• Recognize that this draft is probably unfinished. Nothing is perfect; in some cases, not even published work. And there’s nothing wrong with having things to fix! It means more work, sure (and more work on a ten-year-old draft can be pretty difficult, believe me). But if you’re seeking readers, it’s to scout out anything you might be missing, so don’t rely on your writing and reading buddies to just tell you everything is hunky-dory. Because it’s probably isn’t. Which is why it’s best to…
  • Be open to suggestions. If you found the trustworthy writing guru(s) within your community, then you’ve ideally built up some rapport with them. They want what’s best for your story, and they’ll tell you everything: what’s good about it, what needs fixing, etc. It’s best to keep an open mind and not take these suggestions personally. Unless a reader is super nasty about it (in which case they aren’t a guru so much as a nay-sayer), your guru is giving this hurtful advice purely for your benefit. Don’t throw out that much-needed LEGO brick just because you stepped on it in the middle of the night. Without it, you might not be able to build your super-cool LEGO airplane…or, you know, your story either, I guess.
  • Be respectful of their time. People have a lot on their plate. Life happens. Things get in the way. And this friend/colleague of yours is reading your work as a favor (or, if you’ve bribed them with coffee and chocolate, a favor with strong incentive). It’s nice to show your gratefulness by being respectful of their time and telling them how much you appreciate them. Toss a coin to your guru!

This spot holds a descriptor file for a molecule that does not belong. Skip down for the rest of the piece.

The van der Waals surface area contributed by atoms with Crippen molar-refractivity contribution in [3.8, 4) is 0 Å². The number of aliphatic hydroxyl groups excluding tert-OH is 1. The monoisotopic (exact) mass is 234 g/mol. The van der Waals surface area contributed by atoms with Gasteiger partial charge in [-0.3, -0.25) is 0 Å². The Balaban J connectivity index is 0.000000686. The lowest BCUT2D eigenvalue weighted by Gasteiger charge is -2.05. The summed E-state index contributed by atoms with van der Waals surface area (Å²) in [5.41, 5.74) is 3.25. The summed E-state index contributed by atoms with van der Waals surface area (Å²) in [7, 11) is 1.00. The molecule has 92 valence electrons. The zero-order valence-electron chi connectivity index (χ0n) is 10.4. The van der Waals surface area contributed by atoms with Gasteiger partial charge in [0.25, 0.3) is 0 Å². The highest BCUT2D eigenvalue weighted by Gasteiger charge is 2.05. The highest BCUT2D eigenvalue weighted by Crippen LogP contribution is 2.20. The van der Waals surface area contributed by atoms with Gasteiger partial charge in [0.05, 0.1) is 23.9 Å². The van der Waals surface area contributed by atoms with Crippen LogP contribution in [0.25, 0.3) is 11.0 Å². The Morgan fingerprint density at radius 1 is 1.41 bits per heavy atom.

• Know which suggestions to take and which to discard. Sometimes a reader will say something that is in direct conflict with what you had in mind for the story. In this case, take the suggestion. Think on it. Shine it up a little bit, put it in a different light. Maybe turn out the lights, close your eyes, and brood on it for a while. Fold it origami-style and see how far it flies. Take a bite out of it. Still tastes bad? Then politely spit it into a napkin and throw it out. As long as you’ve thought about the possibilities of implementing a reader’s suggestion, then you shouldn’t feel bad about not going in that direction. In the end, this is still your story. You’re the one who gets to tell it the way you want.
  • Don’t lose hope. This one’s hard. Sure, my draft is close to being almost finished. That’s a long way from finished. But it’s an even longer way from not revised at all. Catch my drift? If you keep revising with the changes you need to make in mind, then the story will take shape. All you need to do is keep writing.

So, let this be a lesson to you, kids: Sometimes that Annoying Writer’s Conscience has a point. And if you’re ever unsure, don’t discount the people who are close to you in your life. Use their sage wisdom, be respectful of their time, and keep sight of where you want your story to go (or, be open to new directions). Who knows? Your LEGO airplane could soar to new heights you’ve never dreamed of.


Happy Tuesday! And talk to that writing guru next to you! You never know what sort of wisdom they’ll drop…


Photo by Alexis Brown on Unsplash